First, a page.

Four Lessons for Young Corporate Strategists and Executives: Messages from a Japanese Ace Pilot

Mr. Saburo Sakai (1916-2000) was one of Japan’s leading ace pilots during World War II. His book “SAMURAI” became very popular all over the world. After the war he founded a printing company and acted as CEO. During his tenure as CEO, he was also active as a speaker for young corporate strategies and executives in top executive seminars. He typically gave four lessons to become great strategists and leaders based on his own experiences as a lead fighter pilot as well as a top manager. In this article, we’ll go over the four lessons.

1: Good fighters never lose their temper.

Mr. Sakai said that great strategies would never work if pilots lost their tempers during combat. Aerial combat requires very finely tuned strategies and must always be carefully directed and coordinated. In order to direct and coordinate during real fights, fighters need to keep their cool no matter what. At the same time, pilots must deftly retreat to take a second chance when something goes wrong.

Therefore, pilots were not accused of doing anything to lose second chances by doing stupid things. Above all, they were not expected to lose their tempers in such unwanted and unexpected situations. He saw many pilots lose their temper and perform kamikaze attacks. He always forbade kamikaze attacks on those around him and commanded wiser judgments to be made when things went wrong. His motto was, “Come back alive to fight again.”

Young strategists and executives can learn from this. When they get upset about unexpected and very bad results of their strategies, they can take bad steps like: B. Keep investing in the ineffective strategies to save face. This is because they lose their temper and may not consider (1) when strategies are not appropriate to begin with, (2) when the business environment has changed dramatically, (3) when they can change strategies, to deal with new environments, or (4) when they need to introduce alternative strategies or develop new strategies. Being able to control your temper under all circumstances is the first qualification to be a good strategist or leader.

2: Good fighters make the best possible strategies and move within the capabilities of their aircraft.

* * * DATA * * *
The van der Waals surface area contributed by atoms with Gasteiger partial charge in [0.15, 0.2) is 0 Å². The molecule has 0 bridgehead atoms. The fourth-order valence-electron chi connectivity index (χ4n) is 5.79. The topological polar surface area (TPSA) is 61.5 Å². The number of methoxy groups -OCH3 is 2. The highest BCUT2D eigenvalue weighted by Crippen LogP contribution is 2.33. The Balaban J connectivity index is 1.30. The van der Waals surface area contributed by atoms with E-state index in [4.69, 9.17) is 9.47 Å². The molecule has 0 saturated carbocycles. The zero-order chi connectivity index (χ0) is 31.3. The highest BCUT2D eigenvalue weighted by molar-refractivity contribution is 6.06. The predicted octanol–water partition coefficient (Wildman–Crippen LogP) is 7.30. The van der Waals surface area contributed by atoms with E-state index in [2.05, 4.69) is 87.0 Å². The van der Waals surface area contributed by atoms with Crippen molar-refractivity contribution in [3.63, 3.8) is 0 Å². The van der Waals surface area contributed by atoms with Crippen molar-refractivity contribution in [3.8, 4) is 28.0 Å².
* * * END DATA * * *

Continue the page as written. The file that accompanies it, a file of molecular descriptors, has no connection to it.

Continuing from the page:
Mr. Sakai always said he was trying to do his best within his plane’s capacity. He also said the best strategy would always consider the capabilities of the planes they would be using. For example, if your plane can fly at 360 mph, flying continuously at 400 mph during battles is not a good idea.

Mr. Sakai said that he didn’t make good plays during the fights, even though he could make good plays anytime if he had to. He went on to say that truly great aces would know the capabilities of their planes and strategies within those capabilities, so they would never put themselves in situations where they needed to make good games.

Young strategies and managers can learn from this. If we don’t consider the capacity of your organizations such as human resources, organizational structure, production capacity, quality standard, financial condition, investors, market share, product attractiveness and positions, band names and other things, we cannot develop effective strategies. The worst strategies are designed and implemented on the basis of false assumptions, desires or ideals due to a lack of information about organizations’ actual capacities.

As you strategize, make sure you have all realistic information about your organization’s capabilities. It would be a good idea to also know how previous strategies have worked to get more information about the capacities.

3: Good fighters know the timing and ways of retreat.

Mr. Sakai said he became a true ace pilot as he mastered the timing and manner of retreating from dogfights. So many pilots were shot because they missed the time to retreat or didn’t know how to safely retreat for a second chance.

Young strategists and leaders can learn from this lesson. When you notice your strategy is not working well, you need to know the right ways to withdraw the strategies in time. You must be brave enough to decide to retreat first. Then you need to be able to persuade other executives to estimate lost investments and additional costs of the exit, create a timeline for the exit and make a new strategic plan.

4: Good fighters always respect the idea of ​​”lower risk with higher performance”.

Mr. Sakai would never take unnecessary risks in dogfights. To reduce risk, he always tried to fight for better performance under preferred (safer) positions. This was his strategic policy of creating a competitive advantage first and competing within the advantage.

Young strategists and executives can learn from this. When planning strategies, risk assessments are essential to ensure reasonable returns. While your strategy can work wonders to generate huge returns in very high-risk environments, finding lower-risk strategies to generate higher returns allows you to be more strategic and safer. There’s nothing wrong if you’re looking for lower-risk strategies to get more returns relative to the level of risk.

Mr. Sakai was a great fighter and air strategist during World War II. Not only was he famous as a Nulljäger ace, but he was also one of the pilots who took part in the final dogfight of World War II on August 17, 1945. Shortly before his death, he was working with former American ace pilots on Microsoft’s computer game Microsoft Combat Flight Simulator 2. If you are interested in Mr. Saburo Sakai’s stories, you might want to read his book SAMURAI.

Thanks to Dr Hideki Takei | #Lessons #Young #Corporate #Strategists #Executives #Messages #Japanese #Ace #Pilot

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